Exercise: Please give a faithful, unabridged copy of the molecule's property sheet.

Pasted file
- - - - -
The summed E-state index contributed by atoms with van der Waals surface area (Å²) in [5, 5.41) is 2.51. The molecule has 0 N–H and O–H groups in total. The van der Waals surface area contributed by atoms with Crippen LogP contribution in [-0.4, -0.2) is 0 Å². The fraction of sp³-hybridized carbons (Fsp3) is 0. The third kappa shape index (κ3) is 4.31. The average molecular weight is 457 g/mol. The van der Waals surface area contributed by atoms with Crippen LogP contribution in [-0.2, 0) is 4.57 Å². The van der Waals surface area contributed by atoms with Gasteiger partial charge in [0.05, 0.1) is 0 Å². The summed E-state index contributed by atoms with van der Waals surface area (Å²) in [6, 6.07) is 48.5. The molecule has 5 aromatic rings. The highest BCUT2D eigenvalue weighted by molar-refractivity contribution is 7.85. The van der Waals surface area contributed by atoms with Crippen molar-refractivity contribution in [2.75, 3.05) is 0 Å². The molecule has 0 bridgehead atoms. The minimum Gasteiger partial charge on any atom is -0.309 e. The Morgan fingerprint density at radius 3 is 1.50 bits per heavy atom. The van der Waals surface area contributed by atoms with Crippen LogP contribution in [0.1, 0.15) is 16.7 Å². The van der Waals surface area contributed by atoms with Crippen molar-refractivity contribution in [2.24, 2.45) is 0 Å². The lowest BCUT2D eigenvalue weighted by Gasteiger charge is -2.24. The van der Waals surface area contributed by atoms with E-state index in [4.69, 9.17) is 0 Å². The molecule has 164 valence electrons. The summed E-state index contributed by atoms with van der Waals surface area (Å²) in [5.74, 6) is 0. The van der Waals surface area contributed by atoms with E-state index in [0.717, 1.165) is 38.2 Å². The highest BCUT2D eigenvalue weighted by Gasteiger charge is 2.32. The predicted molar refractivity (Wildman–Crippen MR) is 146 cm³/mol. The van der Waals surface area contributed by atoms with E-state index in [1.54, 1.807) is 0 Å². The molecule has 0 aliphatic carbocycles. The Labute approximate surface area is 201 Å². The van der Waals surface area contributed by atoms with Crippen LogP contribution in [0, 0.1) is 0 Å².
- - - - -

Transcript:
The summed E-state index contributed by atoms with van der Waals surface area (Å²) in [5, 5.41) is 2.51. The molecule has 0 N–H and O–H groups in total. The van der Waals surface area contributed by atoms with Crippen LogP contribution in [-0.4, -0.2) is 0 Å². The fraction of sp³-hybridized carbons (Fsp3) is 0. The third kappa shape index (κ3) is 4.31. The average molecular weight is 457 g/mol. The van der Waals surface area contributed by atoms with Crippen LogP contribution in [-0.2, 0) is 4.57 Å². The van der Waals surface area contributed by atoms with Gasteiger partial charge in [0.05, 0.1) is 0 Å². The summed E-state index contributed by atoms with van der Waals surface area (Å²) in [6, 6.07) is 48.5. The molecule has 5 aromatic rings. The highest BCUT2D eigenvalue weighted by molar-refractivity contribution is 7.85. The van der Waals surface area contributed by atoms with Crippen molar-refractivity contribution in [2.75, 3.05) is 0 Å². The molecule has 0 bridgehead atoms. The minimum Gasteiger partial charge on any atom is -0.309 e. The Morgan fingerprint density at radius 3 is 1.50 bits per heavy atom. The van der Waals surface area contributed by atoms with Crippen LogP contribution in [0.1, 0.15) is 16.7 Å². The van der Waals surface area contributed by atoms with Crippen molar-refractivity contribution in [2.24, 2.45) is 0 Å². The lowest BCUT2D eigenvalue weighted by Gasteiger charge is -2.24. The van der Waals surface area contributed by atoms with E-state index in [4.69, 9.17) is 0 Å². The molecule has 164 valence electrons. The summed E-state index contributed by atoms with van der Waals surface area (Å²) in [5.74, 6) is 0. The van der Waals surface area contributed by atoms with E-state index in [0.717, 1.165) is 38.2 Å². The highest BCUT2D eigenvalue weighted by Gasteiger charge is 2.32. The predicted molar refractivity (Wildman–Crippen MR) is 146 cm³/mol. The van der Waals surface area contributed by atoms with E-state index in [1.54, 1.807) is 0 Å². The molecule has 0 aliphatic carbocycles. The Labute approximate surface area is 201 Å². The van der Waals surface area contributed by atoms with Crippen LogP contribution in [0, 0.1) is 0 Å².